He said Japan had a lot to offer concerning aging populations.
“Japan has been promoting the establishment of a comprehensive community-based care system so that people can continue to live in their own way in their own neighborhood until the end of their lives and is in the position to provide knowledge to the G7 countries and other countries who will be facing (an aging population) in the future.”
Dr Alvaro Bermejo, Director-General of IPPF, commended the conference and said he was “thankful” that the conference declaration would tell G7 governments to set an example. “Marginalized and excluded populations are at the heart of human security and can only be achieved in solidarity, and that message from this conference is clear.”
Professor Takemi Keizo, MP Japan, Chair of AFPPD, summed up the proceeding by saying that parliamentarians as representatives of the electorate were vital to creating a “positive momentum in this global community and overcoming so many difficult issues.”
Takemi elaborated on some issues facing the world now, including climate change and military conflicts, but as parliamentarians, there was the opportunity to “build up the new basis of the global governance, which can be very beneficial.”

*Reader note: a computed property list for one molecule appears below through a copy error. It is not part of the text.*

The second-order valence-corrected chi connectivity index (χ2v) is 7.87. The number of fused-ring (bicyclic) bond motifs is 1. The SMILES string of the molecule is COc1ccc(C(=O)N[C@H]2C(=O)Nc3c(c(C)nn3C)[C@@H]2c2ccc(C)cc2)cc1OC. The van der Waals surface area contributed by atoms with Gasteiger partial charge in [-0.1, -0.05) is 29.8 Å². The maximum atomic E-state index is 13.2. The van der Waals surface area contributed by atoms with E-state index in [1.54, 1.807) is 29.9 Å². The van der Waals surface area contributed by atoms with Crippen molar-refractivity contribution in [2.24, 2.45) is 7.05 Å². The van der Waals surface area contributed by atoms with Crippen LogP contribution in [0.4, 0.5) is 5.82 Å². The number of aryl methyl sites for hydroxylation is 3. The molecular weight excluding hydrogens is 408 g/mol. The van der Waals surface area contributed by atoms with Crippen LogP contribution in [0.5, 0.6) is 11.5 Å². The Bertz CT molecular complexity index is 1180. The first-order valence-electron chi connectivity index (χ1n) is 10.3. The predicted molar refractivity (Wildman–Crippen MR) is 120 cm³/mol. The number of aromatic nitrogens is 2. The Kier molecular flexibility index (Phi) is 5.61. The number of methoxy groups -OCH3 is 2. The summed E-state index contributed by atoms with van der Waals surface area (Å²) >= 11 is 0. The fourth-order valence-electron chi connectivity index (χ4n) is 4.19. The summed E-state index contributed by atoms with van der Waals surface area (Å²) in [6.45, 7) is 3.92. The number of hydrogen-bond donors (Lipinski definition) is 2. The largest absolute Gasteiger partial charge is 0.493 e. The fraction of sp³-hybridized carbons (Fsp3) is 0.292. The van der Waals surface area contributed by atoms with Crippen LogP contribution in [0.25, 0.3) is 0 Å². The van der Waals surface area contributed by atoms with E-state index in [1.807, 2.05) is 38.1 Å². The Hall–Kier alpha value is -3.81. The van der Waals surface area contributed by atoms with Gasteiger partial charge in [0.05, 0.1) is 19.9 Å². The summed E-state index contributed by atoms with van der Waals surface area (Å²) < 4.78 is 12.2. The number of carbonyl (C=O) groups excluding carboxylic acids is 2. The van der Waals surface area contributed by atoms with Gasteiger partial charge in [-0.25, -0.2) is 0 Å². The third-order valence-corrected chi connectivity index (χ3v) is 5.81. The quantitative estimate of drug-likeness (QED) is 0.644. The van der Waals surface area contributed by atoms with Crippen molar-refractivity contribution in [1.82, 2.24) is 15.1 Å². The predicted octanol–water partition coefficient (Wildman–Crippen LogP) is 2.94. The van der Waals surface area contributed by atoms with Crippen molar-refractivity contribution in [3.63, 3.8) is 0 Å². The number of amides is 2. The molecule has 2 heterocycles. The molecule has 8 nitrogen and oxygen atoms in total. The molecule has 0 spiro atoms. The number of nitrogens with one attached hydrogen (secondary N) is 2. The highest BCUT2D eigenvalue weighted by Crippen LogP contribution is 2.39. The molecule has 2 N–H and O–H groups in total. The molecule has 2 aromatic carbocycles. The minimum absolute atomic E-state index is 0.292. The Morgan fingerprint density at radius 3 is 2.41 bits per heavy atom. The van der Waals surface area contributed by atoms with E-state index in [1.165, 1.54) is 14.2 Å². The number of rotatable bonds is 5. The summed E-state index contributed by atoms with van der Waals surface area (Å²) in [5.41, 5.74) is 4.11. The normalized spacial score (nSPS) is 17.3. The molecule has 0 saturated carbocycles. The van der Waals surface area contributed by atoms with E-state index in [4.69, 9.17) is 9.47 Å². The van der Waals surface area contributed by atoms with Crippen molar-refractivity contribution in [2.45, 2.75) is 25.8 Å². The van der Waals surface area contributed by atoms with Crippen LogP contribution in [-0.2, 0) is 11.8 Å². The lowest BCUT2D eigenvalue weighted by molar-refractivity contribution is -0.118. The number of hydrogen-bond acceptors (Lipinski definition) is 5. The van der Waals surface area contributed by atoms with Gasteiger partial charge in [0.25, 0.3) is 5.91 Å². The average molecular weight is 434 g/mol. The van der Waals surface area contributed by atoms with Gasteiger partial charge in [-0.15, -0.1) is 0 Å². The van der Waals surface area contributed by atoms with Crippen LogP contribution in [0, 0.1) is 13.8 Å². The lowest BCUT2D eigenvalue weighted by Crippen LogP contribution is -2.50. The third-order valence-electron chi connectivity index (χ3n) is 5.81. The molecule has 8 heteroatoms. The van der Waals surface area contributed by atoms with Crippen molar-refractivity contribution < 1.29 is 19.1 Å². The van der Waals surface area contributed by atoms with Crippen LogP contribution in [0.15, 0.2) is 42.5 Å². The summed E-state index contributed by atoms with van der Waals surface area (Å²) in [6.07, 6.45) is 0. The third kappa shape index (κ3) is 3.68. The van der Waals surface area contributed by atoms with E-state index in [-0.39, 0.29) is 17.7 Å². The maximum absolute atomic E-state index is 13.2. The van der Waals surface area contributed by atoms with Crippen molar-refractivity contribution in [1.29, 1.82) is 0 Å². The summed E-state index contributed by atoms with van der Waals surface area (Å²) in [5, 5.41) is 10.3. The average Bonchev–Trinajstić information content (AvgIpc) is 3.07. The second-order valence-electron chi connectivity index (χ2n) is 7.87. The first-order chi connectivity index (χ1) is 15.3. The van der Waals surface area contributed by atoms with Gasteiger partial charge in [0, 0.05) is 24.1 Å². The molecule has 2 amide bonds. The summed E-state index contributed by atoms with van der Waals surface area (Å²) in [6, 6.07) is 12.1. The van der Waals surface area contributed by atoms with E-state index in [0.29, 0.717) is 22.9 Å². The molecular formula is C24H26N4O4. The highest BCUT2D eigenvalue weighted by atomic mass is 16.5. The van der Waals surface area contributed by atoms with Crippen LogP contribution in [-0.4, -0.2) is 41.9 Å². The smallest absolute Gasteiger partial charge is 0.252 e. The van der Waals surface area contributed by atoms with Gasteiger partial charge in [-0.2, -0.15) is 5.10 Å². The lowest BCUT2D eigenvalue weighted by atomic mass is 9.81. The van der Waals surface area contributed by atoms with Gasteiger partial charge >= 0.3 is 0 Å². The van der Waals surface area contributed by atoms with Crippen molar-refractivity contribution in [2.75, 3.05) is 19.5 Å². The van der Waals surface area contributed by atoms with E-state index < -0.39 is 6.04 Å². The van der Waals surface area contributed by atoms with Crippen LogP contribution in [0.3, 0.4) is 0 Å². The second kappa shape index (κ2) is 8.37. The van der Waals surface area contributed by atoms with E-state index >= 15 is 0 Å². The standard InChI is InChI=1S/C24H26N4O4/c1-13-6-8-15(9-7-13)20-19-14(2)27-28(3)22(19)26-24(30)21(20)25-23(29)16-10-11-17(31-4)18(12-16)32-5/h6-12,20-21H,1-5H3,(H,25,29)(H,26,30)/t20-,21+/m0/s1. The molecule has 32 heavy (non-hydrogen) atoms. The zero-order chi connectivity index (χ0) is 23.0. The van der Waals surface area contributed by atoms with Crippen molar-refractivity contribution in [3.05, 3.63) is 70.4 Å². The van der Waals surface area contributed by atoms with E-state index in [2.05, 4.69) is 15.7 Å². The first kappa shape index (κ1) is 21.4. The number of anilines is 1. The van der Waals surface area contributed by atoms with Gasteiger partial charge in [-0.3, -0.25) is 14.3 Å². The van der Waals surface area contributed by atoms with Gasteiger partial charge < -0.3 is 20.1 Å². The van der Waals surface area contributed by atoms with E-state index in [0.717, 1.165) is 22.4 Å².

NOTE: Global Conference of Parliamentarians on Population and Development Toward the 2023 G7 Hiroshima Summit was organized by the Asian Population and Development Association (APDA), the Asian Forum of Parliamentarians on Population and Development (AFPPD), and the Japan Parliamentarians Federation for Population (JPFP).
It was supported by the Ministry of Foreign Affairs of Japan (MOFA), United Nations Population Fund (UNFPA), Japan Trust Fund (JTF), and Keidanren-Japan Business Federation in cooperation with the International Planned Parenthood Federation (IPPF).
IPS UN Bureau Report